My Snowy Day Warm-up

What do you do when you’ve shoveled the walks front and back and you aren’t expecting anyone but the mail carrier? You won’t be driving anywhere today. You going to just sit there and read?

Not today. Write? Maybe. But first I’ll make an inordinate number of trips between the best window and door views–taking photos again–repeating myself in awe-filled tones on how light and easy the frozen raindrop pebbles were scraped and tossed. “Just like granulated sugar,” I’ll say. Again.

Then as predictably as snowfalls beautify our northeastern landscape in January, I’ll start to bake. Or cook. But no Chef–like The Ranting Amateur whose postings I admire — I may try something I fancied on a recent magazine cover. I’m thinking I’ll make Anadama bread in all its molasses glory another snowy day before spring. That Betty Crocker Cookbook (first edition–1950) recipe, brown finger smudges and all, isn’t going anywhere.

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Yes. On the first snowfall of the weekend I’m thinking soup. I set oven temp at 425 degrees and start cutting into 1-inch cubes the butternut squash I brought home weeks ago with good intentions. Softer now, cutting 1/2 to 1-inch discs across the solid end is a snap for paring.   NOTE: Select butternut squash with smallest bulbous end for fewer seeds and fiber to discard.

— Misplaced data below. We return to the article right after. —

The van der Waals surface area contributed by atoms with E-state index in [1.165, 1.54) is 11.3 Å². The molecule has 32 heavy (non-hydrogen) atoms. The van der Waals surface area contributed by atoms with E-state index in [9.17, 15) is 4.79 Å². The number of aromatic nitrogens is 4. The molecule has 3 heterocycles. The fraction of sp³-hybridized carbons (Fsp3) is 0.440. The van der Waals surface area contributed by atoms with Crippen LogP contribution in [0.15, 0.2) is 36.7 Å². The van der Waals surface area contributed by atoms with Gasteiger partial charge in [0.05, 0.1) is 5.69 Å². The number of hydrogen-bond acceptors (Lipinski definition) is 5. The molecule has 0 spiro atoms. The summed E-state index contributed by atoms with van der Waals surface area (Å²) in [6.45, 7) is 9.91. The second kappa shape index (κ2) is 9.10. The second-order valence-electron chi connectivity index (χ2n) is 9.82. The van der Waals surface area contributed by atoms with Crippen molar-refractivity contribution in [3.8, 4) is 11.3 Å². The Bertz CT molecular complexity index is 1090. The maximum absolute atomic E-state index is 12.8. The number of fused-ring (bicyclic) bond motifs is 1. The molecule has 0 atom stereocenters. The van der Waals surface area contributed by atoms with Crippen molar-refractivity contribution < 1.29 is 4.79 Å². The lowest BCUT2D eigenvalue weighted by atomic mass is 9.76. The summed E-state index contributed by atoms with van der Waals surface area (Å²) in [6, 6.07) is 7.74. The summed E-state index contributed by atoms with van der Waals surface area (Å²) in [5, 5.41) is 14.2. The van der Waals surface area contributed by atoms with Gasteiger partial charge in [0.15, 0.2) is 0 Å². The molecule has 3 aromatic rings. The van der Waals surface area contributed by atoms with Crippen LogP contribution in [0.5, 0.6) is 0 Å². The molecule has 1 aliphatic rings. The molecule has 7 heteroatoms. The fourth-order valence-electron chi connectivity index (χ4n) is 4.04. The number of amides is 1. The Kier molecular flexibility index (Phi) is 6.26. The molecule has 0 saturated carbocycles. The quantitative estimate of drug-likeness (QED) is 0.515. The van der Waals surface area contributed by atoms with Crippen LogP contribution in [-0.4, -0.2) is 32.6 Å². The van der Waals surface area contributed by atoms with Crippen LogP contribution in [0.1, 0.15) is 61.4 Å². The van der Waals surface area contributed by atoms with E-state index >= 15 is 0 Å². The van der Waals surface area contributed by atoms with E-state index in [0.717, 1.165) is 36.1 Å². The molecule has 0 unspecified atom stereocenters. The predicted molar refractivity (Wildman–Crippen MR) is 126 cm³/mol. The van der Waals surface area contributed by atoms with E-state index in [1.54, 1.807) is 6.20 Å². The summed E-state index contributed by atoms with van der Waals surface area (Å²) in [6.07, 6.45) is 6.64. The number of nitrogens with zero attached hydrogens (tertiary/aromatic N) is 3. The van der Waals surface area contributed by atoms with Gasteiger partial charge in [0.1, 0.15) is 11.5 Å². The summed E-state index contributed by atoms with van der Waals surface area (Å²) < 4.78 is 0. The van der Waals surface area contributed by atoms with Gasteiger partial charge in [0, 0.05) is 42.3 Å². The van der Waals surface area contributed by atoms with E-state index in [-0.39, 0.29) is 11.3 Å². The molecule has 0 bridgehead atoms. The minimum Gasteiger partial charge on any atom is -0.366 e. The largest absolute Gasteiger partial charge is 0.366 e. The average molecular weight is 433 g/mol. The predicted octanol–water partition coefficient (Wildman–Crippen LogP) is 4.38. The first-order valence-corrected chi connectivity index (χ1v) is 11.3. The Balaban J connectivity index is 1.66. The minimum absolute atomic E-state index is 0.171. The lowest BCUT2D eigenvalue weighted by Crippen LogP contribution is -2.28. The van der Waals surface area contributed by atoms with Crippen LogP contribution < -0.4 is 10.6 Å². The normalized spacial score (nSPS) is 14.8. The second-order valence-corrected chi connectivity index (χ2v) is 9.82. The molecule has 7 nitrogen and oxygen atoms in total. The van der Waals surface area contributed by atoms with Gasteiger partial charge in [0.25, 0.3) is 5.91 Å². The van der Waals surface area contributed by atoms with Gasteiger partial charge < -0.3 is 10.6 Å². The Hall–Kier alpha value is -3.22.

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A half dozen nice-sized carrots (thinly scraped with a peeler) get cut to 1-inch pieces and tossed in a big bowl with a half dozen (if small) whole garlic cloves and a sliced medium onion. 2 tbsp of olive oil and a scant shake of salt and pepper (to taste) will coat the tossed vegetables. On a cookie sheet, turn all with spatula halfway through 30 minutes in oven.